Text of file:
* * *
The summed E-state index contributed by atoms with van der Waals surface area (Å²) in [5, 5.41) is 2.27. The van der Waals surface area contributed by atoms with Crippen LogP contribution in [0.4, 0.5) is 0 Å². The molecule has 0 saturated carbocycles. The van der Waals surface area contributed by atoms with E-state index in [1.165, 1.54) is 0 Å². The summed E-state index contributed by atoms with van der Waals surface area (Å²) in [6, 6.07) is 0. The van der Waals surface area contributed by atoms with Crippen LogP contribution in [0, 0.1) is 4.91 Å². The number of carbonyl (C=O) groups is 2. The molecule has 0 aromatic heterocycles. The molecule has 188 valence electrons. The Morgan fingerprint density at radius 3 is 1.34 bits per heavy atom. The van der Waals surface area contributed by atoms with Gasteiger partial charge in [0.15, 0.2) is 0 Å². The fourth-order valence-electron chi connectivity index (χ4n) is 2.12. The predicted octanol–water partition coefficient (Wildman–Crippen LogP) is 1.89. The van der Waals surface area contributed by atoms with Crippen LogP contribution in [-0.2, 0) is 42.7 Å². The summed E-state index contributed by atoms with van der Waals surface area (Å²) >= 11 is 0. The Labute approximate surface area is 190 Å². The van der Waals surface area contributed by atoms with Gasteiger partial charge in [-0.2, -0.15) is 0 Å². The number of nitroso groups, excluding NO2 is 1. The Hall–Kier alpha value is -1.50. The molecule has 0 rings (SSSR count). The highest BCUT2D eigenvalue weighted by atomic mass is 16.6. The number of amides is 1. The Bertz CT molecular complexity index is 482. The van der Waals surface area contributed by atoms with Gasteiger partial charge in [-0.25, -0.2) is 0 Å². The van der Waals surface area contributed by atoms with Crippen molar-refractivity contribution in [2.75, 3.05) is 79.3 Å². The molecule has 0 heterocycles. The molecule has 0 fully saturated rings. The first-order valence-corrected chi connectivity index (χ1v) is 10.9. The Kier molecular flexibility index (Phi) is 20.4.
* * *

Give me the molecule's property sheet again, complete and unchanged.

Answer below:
The summed E-state index contributed by atoms with van der Waals surface area (Å²) in [5, 5.41) is 2.27. The van der Waals surface area contributed by atoms with Crippen LogP contribution in [0.4, 0.5) is 0 Å². The molecule has 0 saturated carbocycles. The van der Waals surface area contributed by atoms with E-state index in [1.165, 1.54) is 0 Å². The summed E-state index contributed by atoms with van der Waals surface area (Å²) in [6, 6.07) is 0. The van der Waals surface area contributed by atoms with Crippen LogP contribution in [0, 0.1) is 4.91 Å². The number of carbonyl (C=O) groups is 2. The molecule has 0 aromatic heterocycles. The molecule has 188 valence electrons. The Morgan fingerprint density at radius 3 is 1.34 bits per heavy atom. The van der Waals surface area contributed by atoms with Gasteiger partial charge in [0.15, 0.2) is 0 Å². The fourth-order valence-electron chi connectivity index (χ4n) is 2.12. The predicted octanol–water partition coefficient (Wildman–Crippen LogP) is 1.89. The van der Waals surface area contributed by atoms with Crippen LogP contribution in [-0.2, 0) is 42.7 Å². The summed E-state index contributed by atoms with van der Waals surface area (Å²) >= 11 is 0. The Labute approximate surface area is 190 Å². The van der Waals surface area contributed by atoms with Gasteiger partial charge in [-0.2, -0.15) is 0 Å². The number of nitroso groups, excluding NO2 is 1. The Hall–Kier alpha value is -1.50. The molecule has 0 rings (SSSR count). The highest BCUT2D eigenvalue weighted by atomic mass is 16.6. The number of amides is 1. The Bertz CT molecular complexity index is 482. The van der Waals surface area contributed by atoms with Gasteiger partial charge in [-0.25, -0.2) is 0 Å². The van der Waals surface area contributed by atoms with Crippen molar-refractivity contribution in [2.75, 3.05) is 79.3 Å². The molecule has 0 heterocycles. The molecule has 0 fully saturated rings. The first-order valence-corrected chi connectivity index (χ1v) is 10.9. The Kier molecular flexibility index (Phi) is 20.4.